My understanding was that Jones was partial to the natural top 'bird. Anyhow, yeah, I've caught the same sound in recordings where he was allegedly playing that guitar - and it must have been a real screamer! I've played only two from that era that came close to approximating that sound, and have wondered for years about his strings and set-up.

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Don't know what's actual fact and what's myth (guess it doesn't matter much when it revolves around legends), but I heard for years that Richards came up with the riff for "Satisfaction" in a story told by Jagger. Of course, that was many, many moons ago, doesn't tell if it was Keith or Jones who played it on the recording, and no one remembers things "exactly" as they happened decades later. They tend to remember it the way they like it. Besides, when you've got people like Richards and Jones (and later Ronnie Wood) swapping riffs, no telling who actually came-up with what. Besides, all are/were capable of playing whatever was needed.....I enjoy hearing stories that evolve from legends. The presumably gentle folk music guitar coveted by generations of folk artist and known as The Hummingbird, used by the legendary "bad boys" of rock & roll in an ear-blasting, hardcore, R&R song. It don't get any better.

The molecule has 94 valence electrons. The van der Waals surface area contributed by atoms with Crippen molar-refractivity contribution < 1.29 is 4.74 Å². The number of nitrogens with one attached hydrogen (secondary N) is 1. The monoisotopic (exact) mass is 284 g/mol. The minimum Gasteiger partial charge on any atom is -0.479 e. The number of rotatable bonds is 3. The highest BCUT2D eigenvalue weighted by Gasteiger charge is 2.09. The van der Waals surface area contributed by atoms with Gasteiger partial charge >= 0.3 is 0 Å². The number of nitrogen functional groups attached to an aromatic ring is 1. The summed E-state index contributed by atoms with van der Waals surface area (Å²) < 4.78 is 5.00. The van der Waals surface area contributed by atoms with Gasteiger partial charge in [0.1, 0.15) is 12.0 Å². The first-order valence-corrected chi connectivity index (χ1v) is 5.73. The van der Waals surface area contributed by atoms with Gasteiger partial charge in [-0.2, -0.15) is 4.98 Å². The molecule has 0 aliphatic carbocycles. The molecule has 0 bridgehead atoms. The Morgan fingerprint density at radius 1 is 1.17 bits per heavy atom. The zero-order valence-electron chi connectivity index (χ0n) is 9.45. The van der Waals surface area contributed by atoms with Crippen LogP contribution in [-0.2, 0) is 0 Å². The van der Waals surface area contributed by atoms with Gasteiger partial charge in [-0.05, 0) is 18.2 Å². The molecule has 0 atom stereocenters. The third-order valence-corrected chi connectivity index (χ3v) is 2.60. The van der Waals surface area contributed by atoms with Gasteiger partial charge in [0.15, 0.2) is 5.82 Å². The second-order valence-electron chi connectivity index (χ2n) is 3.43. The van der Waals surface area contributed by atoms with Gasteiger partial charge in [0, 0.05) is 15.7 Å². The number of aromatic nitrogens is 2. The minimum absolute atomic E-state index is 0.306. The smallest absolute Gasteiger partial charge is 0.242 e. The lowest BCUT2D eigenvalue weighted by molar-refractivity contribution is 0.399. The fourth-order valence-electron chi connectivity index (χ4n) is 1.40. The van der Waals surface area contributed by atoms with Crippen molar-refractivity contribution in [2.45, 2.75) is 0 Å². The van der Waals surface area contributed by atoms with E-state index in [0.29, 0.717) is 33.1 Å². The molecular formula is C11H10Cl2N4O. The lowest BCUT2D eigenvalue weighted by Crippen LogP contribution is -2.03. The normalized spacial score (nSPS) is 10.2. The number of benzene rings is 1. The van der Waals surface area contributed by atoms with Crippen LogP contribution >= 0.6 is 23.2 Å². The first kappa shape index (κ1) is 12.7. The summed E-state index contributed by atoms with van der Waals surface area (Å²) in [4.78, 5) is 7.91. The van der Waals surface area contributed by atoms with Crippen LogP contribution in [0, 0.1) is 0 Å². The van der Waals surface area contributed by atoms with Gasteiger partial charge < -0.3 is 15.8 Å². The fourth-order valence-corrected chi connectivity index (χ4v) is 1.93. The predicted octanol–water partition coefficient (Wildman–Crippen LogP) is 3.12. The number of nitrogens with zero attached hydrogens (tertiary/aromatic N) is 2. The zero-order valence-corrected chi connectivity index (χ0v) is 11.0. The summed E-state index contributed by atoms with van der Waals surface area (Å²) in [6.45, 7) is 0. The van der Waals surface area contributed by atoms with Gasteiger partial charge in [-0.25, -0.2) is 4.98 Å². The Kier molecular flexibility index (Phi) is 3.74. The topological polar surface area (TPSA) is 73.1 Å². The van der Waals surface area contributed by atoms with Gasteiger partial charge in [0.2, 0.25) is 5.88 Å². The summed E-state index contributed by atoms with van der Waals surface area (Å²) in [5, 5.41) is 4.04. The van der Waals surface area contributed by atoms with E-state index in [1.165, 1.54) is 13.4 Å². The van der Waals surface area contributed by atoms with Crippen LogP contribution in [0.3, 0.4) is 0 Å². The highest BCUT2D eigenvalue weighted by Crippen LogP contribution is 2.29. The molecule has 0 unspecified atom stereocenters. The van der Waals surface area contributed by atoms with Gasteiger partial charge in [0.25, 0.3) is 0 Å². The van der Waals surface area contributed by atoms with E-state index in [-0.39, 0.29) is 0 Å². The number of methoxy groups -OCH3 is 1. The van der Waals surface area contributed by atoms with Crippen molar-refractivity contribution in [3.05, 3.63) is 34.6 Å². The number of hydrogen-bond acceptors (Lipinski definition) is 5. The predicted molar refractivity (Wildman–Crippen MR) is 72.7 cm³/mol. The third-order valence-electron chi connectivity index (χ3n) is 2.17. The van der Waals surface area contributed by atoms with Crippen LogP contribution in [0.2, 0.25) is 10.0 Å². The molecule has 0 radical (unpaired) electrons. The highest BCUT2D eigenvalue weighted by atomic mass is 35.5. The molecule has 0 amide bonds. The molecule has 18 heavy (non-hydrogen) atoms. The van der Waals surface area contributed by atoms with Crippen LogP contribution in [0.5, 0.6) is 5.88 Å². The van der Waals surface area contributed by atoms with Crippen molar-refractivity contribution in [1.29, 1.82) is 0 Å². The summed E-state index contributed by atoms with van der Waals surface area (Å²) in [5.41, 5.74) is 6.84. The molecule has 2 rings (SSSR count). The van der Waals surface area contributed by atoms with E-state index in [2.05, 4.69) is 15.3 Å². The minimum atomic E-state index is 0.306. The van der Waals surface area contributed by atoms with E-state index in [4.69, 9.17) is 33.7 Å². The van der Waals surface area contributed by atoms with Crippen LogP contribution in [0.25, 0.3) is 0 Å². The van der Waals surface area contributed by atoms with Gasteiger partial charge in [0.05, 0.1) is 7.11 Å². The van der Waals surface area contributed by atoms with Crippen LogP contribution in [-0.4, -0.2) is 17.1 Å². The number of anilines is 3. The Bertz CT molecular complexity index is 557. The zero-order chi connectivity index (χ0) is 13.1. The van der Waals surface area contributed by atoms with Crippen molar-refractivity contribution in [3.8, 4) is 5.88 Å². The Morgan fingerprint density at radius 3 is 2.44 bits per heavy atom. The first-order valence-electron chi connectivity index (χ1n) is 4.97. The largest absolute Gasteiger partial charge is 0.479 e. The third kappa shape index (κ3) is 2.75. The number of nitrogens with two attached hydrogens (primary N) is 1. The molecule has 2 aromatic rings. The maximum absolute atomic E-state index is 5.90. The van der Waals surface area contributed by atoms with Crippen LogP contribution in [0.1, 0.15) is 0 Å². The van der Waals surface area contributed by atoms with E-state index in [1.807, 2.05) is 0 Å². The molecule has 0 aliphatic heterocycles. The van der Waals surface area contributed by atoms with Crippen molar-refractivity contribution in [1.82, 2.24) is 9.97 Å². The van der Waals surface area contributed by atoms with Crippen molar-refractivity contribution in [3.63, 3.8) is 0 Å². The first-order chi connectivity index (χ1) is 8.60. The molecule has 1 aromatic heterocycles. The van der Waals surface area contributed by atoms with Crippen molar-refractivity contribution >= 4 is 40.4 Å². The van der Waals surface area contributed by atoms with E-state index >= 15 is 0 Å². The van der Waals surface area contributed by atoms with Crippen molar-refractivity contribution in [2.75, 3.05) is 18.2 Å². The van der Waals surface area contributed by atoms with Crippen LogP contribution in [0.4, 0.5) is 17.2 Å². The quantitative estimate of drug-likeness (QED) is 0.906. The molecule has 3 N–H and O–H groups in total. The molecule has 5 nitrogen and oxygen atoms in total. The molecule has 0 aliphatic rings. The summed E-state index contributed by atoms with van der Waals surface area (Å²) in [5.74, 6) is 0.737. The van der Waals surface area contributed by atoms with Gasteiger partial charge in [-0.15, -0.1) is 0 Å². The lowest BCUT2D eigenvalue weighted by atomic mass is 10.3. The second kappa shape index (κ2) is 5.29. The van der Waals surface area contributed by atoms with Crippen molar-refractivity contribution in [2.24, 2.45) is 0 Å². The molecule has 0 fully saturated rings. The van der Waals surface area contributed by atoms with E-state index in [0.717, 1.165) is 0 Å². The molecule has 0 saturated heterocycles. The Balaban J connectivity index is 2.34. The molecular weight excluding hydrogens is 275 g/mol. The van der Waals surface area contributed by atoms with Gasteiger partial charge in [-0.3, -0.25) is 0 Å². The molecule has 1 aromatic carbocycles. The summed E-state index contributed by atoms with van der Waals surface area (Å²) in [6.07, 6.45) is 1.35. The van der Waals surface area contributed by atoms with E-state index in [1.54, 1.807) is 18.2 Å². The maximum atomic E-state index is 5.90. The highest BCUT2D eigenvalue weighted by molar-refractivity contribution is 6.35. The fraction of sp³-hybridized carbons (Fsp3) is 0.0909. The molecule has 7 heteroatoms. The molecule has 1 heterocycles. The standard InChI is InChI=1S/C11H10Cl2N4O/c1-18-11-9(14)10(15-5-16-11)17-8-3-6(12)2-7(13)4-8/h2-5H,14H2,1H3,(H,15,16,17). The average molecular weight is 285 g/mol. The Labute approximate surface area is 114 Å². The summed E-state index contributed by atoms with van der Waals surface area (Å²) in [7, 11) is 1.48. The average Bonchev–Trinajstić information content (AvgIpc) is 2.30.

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Yeah, I was five when it came out, my sisters had the 45, (I think I have it now somewhere). Grew up hearing it and it was ingrained long ago. However, yesterday it came on the radio and the Impala has a very nice factory stereo. It was the stereo version and I was able to hear the right side quite well, with Keef's Hummingbird (I assume).

 

I assume it to be a Hummingbird because I've seen lots of photos of Keef with one about that time and I think it's still around. That is an assumption though. I have read that Brian was the one playing it on this recording.